I spent last night with a friend in Edinburgh. This morning, boarding a bus into the west end, I spotted a vacant seat next to an attractive young black woman with a cloud of hair. As I sat down I noticed that she was wearing an Edinburgh International Book Festival tag. I told her that we were heading for the same place and we began a conversation.
She told me that she was a blogger and writer of short fiction from Nairobi, and earlier this year had set up and organised a touring literary festival that had travelled through Kenya, Uganda, Tanzania, DRC and Rwanda. Now she was in Scotland as a delegate on the British Council’s Momentum programme, which brings together arts producers from around the world at festival time.
She had a wide, open smile and an infectious energy, and she was full of enthusiasm for her projects and her writing and her first visit to Scotland. Feeling a little low-key after a late night, I was lifted up by our conversation, and we continued chatting after we had got off the bus and walked down George Street together to Charlotte Square.
Once inside the festival we said goodbye and later I received an email from her: ‘This is Wanjeri Gakuru, writer, festival producer and big-haired Kenyan in Edinburgh. It was so lovely to run into you on the bus. Thank you for your curiosity and reminder to get off the bus at the right stop!’ The whole episode was typical of those brief but heart-warming encounters that have made the book festival such a nourishing and inspiring place to spend time in over the years.
Later, on the train home, I ended up sitting next to two middle-aged white American women with strong southern accents. Directly across the aisle was another American, a slightly younger man, sporty-looking with a less definable accent.
The women were from Kentucky, I learned, and they were heading for Aviemore where their husbands, who had gone ahead of them, were taking part in a motorcycle rally. They were obviously familiar with Scotland and told me that they had been several times before because they ‘just love everything about it.’ They were Outlander fans and, I soon began to understand, Trump supporters. The single man meanwhile was from Houston and was here for a golf tour with friends.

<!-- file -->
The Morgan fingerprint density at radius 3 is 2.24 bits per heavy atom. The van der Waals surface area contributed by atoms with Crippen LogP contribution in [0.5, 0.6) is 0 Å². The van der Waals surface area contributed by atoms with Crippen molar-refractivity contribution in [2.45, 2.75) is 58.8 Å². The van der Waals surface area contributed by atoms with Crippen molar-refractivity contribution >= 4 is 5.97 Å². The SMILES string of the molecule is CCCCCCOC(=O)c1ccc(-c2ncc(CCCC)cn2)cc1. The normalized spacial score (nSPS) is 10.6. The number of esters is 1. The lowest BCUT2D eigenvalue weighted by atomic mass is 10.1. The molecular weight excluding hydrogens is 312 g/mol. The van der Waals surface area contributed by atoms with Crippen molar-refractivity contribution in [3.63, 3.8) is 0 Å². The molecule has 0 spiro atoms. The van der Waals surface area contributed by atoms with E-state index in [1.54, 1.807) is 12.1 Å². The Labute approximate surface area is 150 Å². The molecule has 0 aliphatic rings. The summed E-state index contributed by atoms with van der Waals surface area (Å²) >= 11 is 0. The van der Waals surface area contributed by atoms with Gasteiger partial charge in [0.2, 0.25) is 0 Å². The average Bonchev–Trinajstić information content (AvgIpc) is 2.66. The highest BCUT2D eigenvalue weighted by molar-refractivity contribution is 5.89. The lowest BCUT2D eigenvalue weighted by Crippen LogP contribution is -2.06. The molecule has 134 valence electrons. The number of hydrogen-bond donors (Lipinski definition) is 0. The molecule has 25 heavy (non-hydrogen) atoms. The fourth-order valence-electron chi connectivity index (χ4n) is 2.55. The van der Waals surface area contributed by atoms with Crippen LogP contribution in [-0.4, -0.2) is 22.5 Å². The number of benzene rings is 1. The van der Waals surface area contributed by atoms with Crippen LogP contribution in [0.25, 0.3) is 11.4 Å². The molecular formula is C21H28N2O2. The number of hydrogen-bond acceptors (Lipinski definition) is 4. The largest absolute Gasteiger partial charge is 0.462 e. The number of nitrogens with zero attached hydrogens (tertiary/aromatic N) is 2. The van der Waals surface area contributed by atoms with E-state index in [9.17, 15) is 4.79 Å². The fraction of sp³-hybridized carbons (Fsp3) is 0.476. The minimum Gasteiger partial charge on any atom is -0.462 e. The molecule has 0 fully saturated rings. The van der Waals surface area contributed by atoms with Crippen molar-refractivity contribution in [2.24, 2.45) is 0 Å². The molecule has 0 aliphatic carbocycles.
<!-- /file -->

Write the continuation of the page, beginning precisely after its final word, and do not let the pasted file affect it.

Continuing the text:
One of the women, a pharmacist, spoke of how Obamacare had led to the closure of many pharmacies and that for the first time in her career she feared for her job. I didn’t quite follow her reasoning but the gist was that ‘affordable’, though mandatory, healthcare had proved to be anything but affordable to many. She was afraid, too, of ‘all the violence – it’s never been so bad, but of course it suits the Democrats because they want to stir it up to create division.’ ‘I think we’re going to implode,’ added her companion. ‘There’ll be a civil war.’
East Kentucky, where she came from, is seriously depressed, explained the pharmacist. Nothing has replaced the coal-mining that used to power the local economy. She told me how she had recently had to give money to the man who looks after her dogs because he was unable to pay his electricity bill, ‘a proud man who had worked hard at the mines all his life.’
The conversation moved to guns. All three owned one, they declared. ‘I want the right to defend myself in my own home,’ said the pharmacist. I suggested that this was one aspect of US culture that we struggle with in the UK, and asked if the violence might in any way be related to the fact that it’s so easy to own a gun. The Texan looked at me incredulously and shook his head. ‘There are real bad people about,’ he said. He had revealed by now that he was neither a Republican nor a Democrat but an independent voter. ‘You could do with a third party,’ chipped in another passenger who had been listening.
At this point the discussion tailed off. It had been perfectly friendly, but perhaps now everyone felt that they’d said enough. I was left to reflect on the sincerity with which the three visitors had spoken. Their concerns seemed entirely real, and their political views, given those concerns, entirely understandable.
It’s easy to ridicule the collective views of a class or group of people. But when you have the opportunity to hear them as individuals, expressing honestly held human fears, the chasm of difference quickly narrows.